Peter Rabbit & Benjamin Bunny ...and Beatrix Potter
Feeling nostalgic for Beatrix Potter’s classic children’s stories of Peter Rabbit and his friends? This episode of the 1993 TV series The World of Peter Rabbit and Friends combines live action with animation, and revisits her classic children’s stories & characters with “The Tale of Peter Rabbit & Benjamin Bunny“. Something to share with the grandkids.
Between 1902-1930 Beatrix Potter wrote and illustrated 23 classic children’s books, with her first, The Tale of Peter Rabbit (1902), arguably being the most well-known and memorable. In case you don’t remember the story, young Peter Rabbit is warned off Mr. McGregor’s vegetable patch by his mother, who tells him his father had ended up in a pie by McGregor’s wife. Peter ignores her warnin and eats so much from the garden his stomach begins to hurt. While escaping from Farmer McGregor he loses his shoes and jacket. Trying to find his way back to his mother and home, he gets lost and has to dodge a cat. When he does arrive home he’s sent to bed with a cup of tea while his mothers and sisters enjoy a big meal of berries and milk.
(Beatrix Potter c. 1878 age 12, with Spot the Dog)
Born in 1866, illustrator Helen Beatrix Potter grew up in the Victorian era at #2 Bolton Gardens, West Brompton (suburban London).
Her father Rupert William Potter was a lawyer and amateur photographer, and her mother Helen (nee Leech) came from a wealthy family. The Potter family grew wealthier thanks to Rupert’s stock market investments.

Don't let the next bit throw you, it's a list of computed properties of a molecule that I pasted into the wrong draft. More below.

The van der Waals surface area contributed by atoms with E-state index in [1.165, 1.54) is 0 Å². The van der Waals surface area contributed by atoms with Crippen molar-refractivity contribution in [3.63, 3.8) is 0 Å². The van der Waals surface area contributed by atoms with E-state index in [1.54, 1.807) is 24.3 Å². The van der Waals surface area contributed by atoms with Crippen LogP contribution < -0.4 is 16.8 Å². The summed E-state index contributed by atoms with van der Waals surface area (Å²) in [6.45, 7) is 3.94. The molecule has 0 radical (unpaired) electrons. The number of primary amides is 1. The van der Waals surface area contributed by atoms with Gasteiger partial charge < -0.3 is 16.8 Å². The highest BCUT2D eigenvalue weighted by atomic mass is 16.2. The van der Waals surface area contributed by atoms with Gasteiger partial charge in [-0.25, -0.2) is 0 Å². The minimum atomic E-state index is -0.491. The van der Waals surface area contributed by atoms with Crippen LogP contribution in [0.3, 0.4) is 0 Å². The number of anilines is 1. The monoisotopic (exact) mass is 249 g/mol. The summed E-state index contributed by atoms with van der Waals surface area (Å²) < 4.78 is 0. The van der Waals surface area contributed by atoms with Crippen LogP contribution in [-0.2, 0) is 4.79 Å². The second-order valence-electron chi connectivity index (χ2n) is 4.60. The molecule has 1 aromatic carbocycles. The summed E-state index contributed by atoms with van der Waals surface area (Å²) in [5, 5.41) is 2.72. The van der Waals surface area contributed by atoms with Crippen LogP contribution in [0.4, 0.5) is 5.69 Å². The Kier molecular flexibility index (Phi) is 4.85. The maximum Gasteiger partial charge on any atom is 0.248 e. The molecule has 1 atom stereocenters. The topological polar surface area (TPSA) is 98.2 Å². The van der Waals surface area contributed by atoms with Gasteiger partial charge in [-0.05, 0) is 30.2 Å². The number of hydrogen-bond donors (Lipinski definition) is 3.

Beatrix’s younger brother Walter Bertram Potter was born in 1872; they both had numerous small pets and enjoyed drawing.
From childhood she was interested in animals and nature, and enjoyed visiting London art galleries.
When her family vacationed in the Lake District of Scotland, young Beatrix Potter would send illustrated letters home to friends.
(Beatrix Potter, father Rupert William Potter & brother Walter Bertram Potter 1894)
At the age of 39, Potter had a brief one-month unofficial engagement in 1905 to her The Tale of Peter Rabbit publisher Norman Warne. It ended abruptly when Warne died of leukemia at the young age of 37.
(Beatrix Potter & William Heelis 1913 Wedding Day Photo: Rupert Potter / Judy Taylor)
Beatrix Potter was an ardent conservationist and fan of country living, and due to the success of her children’s books and her business smarts in marketing associated products (stuffed rabbits, dolls, tea sets, etc.), she was able to purchase Hill Top Farm in the English Lake District in 1905. A local solicitor named William Heelis helped her acquire surrounding properties. Beatrix Potter married William Heelis on October 15, 1913 when she was 47, and they enjoyed a long and happy marriage of 30 years at Hill Top Farm.
When she died on December 22, 1943 of pneumonia and heart disease, Beatrix Potter left almost all of her original book illustrations and much of her extensive property to Britain’s National Trust.
Some other classic titles from Beatrix Potter include:
- The Tale of Squirrel Nutkin (1903)
- The Tale of Benjamin Bunny (1904)
- The Tale of Mrs. Tiggy-Winkle (1905)
- The Tale of Mr. Jeremy FIsher (1906)
- The Story of Miss Moppet (1906)
- The Tale of Tom Kitten (1907)
- The Tale of Jemima Puddle-Duck (1908)
- The Tale of Mrs. Tittlemouse (1910)
- The Tale of Timmy Tiptoes (1911)
- The Tale of Pigling Bland (1913)
Wishing you a Happy Easter today for those who celebrate!
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